Volcafe v CSAV [2018] UKSC 61 – Burden of Proof in Cargo Claims under the Hague and Hague-Visby Rules – The Supreme Court in the UK clarifies the Legal Test

The Supreme Court in the UK recently held the carrier has the burden of proof to show cargo loss in transit was not caused by a breach of its carrying obligations.  This case clarifies what has been an uncertain legal test in the event of cargo damage in transit.

So, what happened?

In December 2018 the Supreme Court in the UK gave a judgment which greatly assists in determining where the legal burden of proof lies in the event of cargo damage in transit. The Court has provided an authoritative and useful decision which clarifies, in particular, the duties on the ocean carrier to prove on the balance of probabilities that loss or damage to cargo was not caused by any breach of its obligation in relation to carriage of the cargo or that one of the defences in the Hague Rules applies.

The recent judgment therefore clarifies what was previously an uncertain legal test and is of assistance, in particular, to cargo interests where much of the evidence as to the cause of loss which occurred on the voyage is evidence over which the carrier has control, not the cargo interests.


In this case CSAV, the carrier, accepted to carry a consignment of Columbian coffee in containers from Columbia to Germany. They accepted they were responsible for preparing the containers for carriage and loading the bags of coffee into them. Coffee absorbs water, but they are carried in ventilated or unventilated containers. On this occasion they used unventilated containers. As it is inevitable that moisture will condense from the beans onto the walls and roof of the container, they must be protected with adequate lining of the container by an absorbent material such as cardboard, corrugated paper or kraft paper.

When the containers arrived in Bremen, the bags in 18 of them were found to have suffered water damage from condensation.

The cargo owners primary case was that in breach of their duties, the carriers failed to deliver the cargo in the same good order and condition as was recorded in the bill of lading on shipment. They pleaded the breach of the carrier’s duty as a bailee and/or a breach of Article III Rule 2 of the Hague Rules. The key allegation of negligence was that the carriers failed to use adequate or sufficient kraft paper to protect the cargoes from condensation.

The carriers, CSAV, pleaded that the coffee beans had an inherent vice and were unable to withstand the ordinary levels of condensation forming in containers during passages from warm to cool climates. In turn, the cargo owners pleaded that any inherent characteristics of the cargo which resulted in damage arose because of the carrier’s negligent failure to take proper measures for its protection.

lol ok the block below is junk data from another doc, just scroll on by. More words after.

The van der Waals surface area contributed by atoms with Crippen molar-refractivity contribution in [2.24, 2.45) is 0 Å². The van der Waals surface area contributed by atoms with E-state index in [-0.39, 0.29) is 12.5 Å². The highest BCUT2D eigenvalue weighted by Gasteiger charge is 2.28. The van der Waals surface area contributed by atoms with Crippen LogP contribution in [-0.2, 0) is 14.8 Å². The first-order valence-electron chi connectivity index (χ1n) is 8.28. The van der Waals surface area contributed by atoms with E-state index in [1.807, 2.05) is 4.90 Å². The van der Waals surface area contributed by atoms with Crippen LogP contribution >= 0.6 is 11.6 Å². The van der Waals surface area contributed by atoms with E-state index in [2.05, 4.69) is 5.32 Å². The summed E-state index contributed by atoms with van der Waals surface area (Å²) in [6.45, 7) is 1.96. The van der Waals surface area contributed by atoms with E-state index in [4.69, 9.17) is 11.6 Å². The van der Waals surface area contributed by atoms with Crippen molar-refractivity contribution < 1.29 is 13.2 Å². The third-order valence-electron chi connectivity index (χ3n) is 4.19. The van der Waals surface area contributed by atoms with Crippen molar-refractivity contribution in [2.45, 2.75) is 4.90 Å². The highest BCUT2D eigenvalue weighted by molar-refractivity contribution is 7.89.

What the Court said

The Court places emphasis on the duty of a carrier being the same as the duty of a “bailee”. The duty is limited to taking reasonable care of the goods but that at common law the bailee bears the legal burden of proving the absence of negligence and they took reasonable care of the goods or that want of reasonable care did not cause the loss or damage sustained. The principles applied equally to carriage of goods, and the carriers are in the same position as a bailee under general principles. The Court, therefore, stressed the importance of the legal characterization of a contract of carriage as a “bailment”. Both these provisions in the Hague Rules are considered:

  • Article III(2) of the Hague (and/or Hague-Visby) Rules requires the carrier to properly and carefully load, handle, stow, carry, keep, care for and discharge the goods carried.
  • Article IV sets out a number of perils, which if causative of the loss allows the carrier to absolve itself from liability for the cargo damage.
    In an analysis of the earlier decisions, the Supreme Court held that the true rule is that the carrier must show either that the damage occurred without fault in the various respects covered by Article III(2) or that it was caused by an excepted peril. If the carrier can show that the loss or damage to the cargo occurred without a breach of the carrier’s duty of care under Article III(2), then the carrier would not need to rely on an exception.

The key factual issue in dispute in this case was whether or not the carrier had taken proper care to protect the cargo from damage arising from its inherent characteristics, such as its hydroscopic character. It was the Court’s view that the carrier had the legal burden of proving that they took due care to protect the goods from damage.

The Court also confirmed that if the carrier then seeks to rely on one of the defences in Article IV(2) (assuming it can meet the burden of proof to show reasonable care was exercised under Article Rule III(2)), then the carrier must prove that the effective cause of the loss or damage was the excepted peril and not the carrier’s own negligence or breach of Article III(2).

Why is this useful?

The effect of the decision is that a cargo claimant is able to rely on proof of damage to the cargo as setting up a sustainable cause of action which then transfers the legal burden onto the carrier in all cases to disprove negligence.
This decision is helpful for both cargo interests and carriers as it clarifies in particular the legal burden of proof on carriers.

In the decision here the Supreme Court upheld the earlier finding that the carrier had failed to prove on the balance of probabilities that the containers were properly prepared for the carriage of this cargo. The carrier was, therefore, liable for the loss.

For any further information regarding this please contact Matthew Flynn or any of the Partners 

This publication is intended as a general overview and discussion of the content dealt with. It should not be used in any specific situation, in which case you should seek specific legal advice.